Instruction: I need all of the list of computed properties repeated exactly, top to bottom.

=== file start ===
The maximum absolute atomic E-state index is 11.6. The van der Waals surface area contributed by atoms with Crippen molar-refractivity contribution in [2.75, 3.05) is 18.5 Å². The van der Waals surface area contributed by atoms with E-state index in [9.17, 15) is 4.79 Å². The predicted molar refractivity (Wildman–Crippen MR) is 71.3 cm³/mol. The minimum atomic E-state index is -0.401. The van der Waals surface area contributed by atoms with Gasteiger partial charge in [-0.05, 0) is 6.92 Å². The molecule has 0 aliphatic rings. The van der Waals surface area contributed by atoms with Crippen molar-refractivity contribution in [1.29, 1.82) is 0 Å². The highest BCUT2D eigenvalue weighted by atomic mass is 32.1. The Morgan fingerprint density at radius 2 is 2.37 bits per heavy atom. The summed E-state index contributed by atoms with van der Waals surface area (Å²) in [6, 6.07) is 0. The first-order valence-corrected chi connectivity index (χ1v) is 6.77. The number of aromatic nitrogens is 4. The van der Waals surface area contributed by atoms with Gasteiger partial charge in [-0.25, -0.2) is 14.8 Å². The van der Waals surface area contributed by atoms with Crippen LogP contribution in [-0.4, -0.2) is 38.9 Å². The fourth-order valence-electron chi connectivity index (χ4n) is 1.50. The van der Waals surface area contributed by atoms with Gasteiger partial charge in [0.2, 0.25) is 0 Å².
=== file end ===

The maximum absolute atomic E-state index is 11.6. The van der Waals surface area contributed by atoms with Crippen molar-refractivity contribution in [2.75, 3.05) is 18.5 Å². The van der Waals surface area contributed by atoms with E-state index in [9.17, 15) is 4.79 Å². The predicted molar refractivity (Wildman–Crippen MR) is 71.3 cm³/mol. The minimum atomic E-state index is -0.401. The van der Waals surface area contributed by atoms with Gasteiger partial charge in [-0.05, 0) is 6.92 Å². The molecule has 0 aliphatic rings. The van der Waals surface area contributed by atoms with Crippen molar-refractivity contribution in [1.29, 1.82) is 0 Å². The highest BCUT2D eigenvalue weighted by atomic mass is 32.1. The Morgan fingerprint density at radius 2 is 2.37 bits per heavy atom. The summed E-state index contributed by atoms with van der Waals surface area (Å²) in [6, 6.07) is 0. The first-order valence-corrected chi connectivity index (χ1v) is 6.77. The number of aromatic nitrogens is 4. The van der Waals surface area contributed by atoms with Gasteiger partial charge in [-0.25, -0.2) is 14.8 Å². The van der Waals surface area contributed by atoms with Crippen LogP contribution in [-0.4, -0.2) is 38.9 Å². The fourth-order valence-electron chi connectivity index (χ4n) is 1.50. The van der Waals surface area contributed by atoms with Gasteiger partial charge in [0.2, 0.25) is 0 Å².